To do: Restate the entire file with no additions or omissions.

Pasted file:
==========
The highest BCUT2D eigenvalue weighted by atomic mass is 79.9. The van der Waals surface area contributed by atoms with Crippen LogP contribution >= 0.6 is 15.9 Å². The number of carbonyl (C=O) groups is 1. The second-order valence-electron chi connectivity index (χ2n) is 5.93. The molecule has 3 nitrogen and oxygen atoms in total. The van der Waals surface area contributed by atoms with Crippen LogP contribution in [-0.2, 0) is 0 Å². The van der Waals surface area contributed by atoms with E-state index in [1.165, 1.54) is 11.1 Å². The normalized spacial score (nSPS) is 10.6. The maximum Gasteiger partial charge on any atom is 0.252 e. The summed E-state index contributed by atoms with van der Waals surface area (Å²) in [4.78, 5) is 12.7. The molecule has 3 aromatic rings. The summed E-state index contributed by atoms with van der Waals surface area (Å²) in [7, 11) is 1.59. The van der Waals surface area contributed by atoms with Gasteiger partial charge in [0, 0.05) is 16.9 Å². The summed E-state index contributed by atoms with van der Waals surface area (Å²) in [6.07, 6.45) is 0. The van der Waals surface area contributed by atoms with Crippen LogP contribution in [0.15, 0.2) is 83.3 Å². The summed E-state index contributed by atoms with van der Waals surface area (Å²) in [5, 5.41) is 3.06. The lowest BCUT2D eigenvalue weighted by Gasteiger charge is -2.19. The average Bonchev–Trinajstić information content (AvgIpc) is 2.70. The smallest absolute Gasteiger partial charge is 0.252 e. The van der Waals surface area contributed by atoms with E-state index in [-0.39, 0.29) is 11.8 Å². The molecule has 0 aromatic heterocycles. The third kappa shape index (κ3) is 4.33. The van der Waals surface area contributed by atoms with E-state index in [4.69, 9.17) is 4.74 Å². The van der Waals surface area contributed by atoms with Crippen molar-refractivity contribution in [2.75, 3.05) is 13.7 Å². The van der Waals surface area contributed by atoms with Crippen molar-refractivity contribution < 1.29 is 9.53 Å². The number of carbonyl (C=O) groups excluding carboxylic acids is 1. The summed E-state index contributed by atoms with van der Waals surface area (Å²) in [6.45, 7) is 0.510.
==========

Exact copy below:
The highest BCUT2D eigenvalue weighted by atomic mass is 79.9. The van der Waals surface area contributed by atoms with Crippen LogP contribution >= 0.6 is 15.9 Å². The number of carbonyl (C=O) groups is 1. The second-order valence-electron chi connectivity index (χ2n) is 5.93. The molecule has 3 nitrogen and oxygen atoms in total. The van der Waals surface area contributed by atoms with Crippen LogP contribution in [-0.2, 0) is 0 Å². The van der Waals surface area contributed by atoms with E-state index in [1.165, 1.54) is 11.1 Å². The normalized spacial score (nSPS) is 10.6. The maximum Gasteiger partial charge on any atom is 0.252 e. The summed E-state index contributed by atoms with van der Waals surface area (Å²) in [4.78, 5) is 12.7. The molecule has 3 aromatic rings. The summed E-state index contributed by atoms with van der Waals surface area (Å²) in [7, 11) is 1.59. The van der Waals surface area contributed by atoms with Gasteiger partial charge in [0, 0.05) is 16.9 Å². The summed E-state index contributed by atoms with van der Waals surface area (Å²) in [6.07, 6.45) is 0. The van der Waals surface area contributed by atoms with Crippen LogP contribution in [0.15, 0.2) is 83.3 Å². The summed E-state index contributed by atoms with van der Waals surface area (Å²) in [5, 5.41) is 3.06. The lowest BCUT2D eigenvalue weighted by Gasteiger charge is -2.19. The average Bonchev–Trinajstić information content (AvgIpc) is 2.70. The smallest absolute Gasteiger partial charge is 0.252 e. The van der Waals surface area contributed by atoms with E-state index in [-0.39, 0.29) is 11.8 Å². The molecule has 0 aromatic heterocycles. The third kappa shape index (κ3) is 4.33. The van der Waals surface area contributed by atoms with E-state index in [4.69, 9.17) is 4.74 Å². The van der Waals surface area contributed by atoms with Crippen molar-refractivity contribution in [2.75, 3.05) is 13.7 Å². The van der Waals surface area contributed by atoms with Crippen molar-refractivity contribution < 1.29 is 9.53 Å². The number of carbonyl (C=O) groups excluding carboxylic acids is 1. The summed E-state index contributed by atoms with van der Waals surface area (Å²) in [6.45, 7) is 0.510.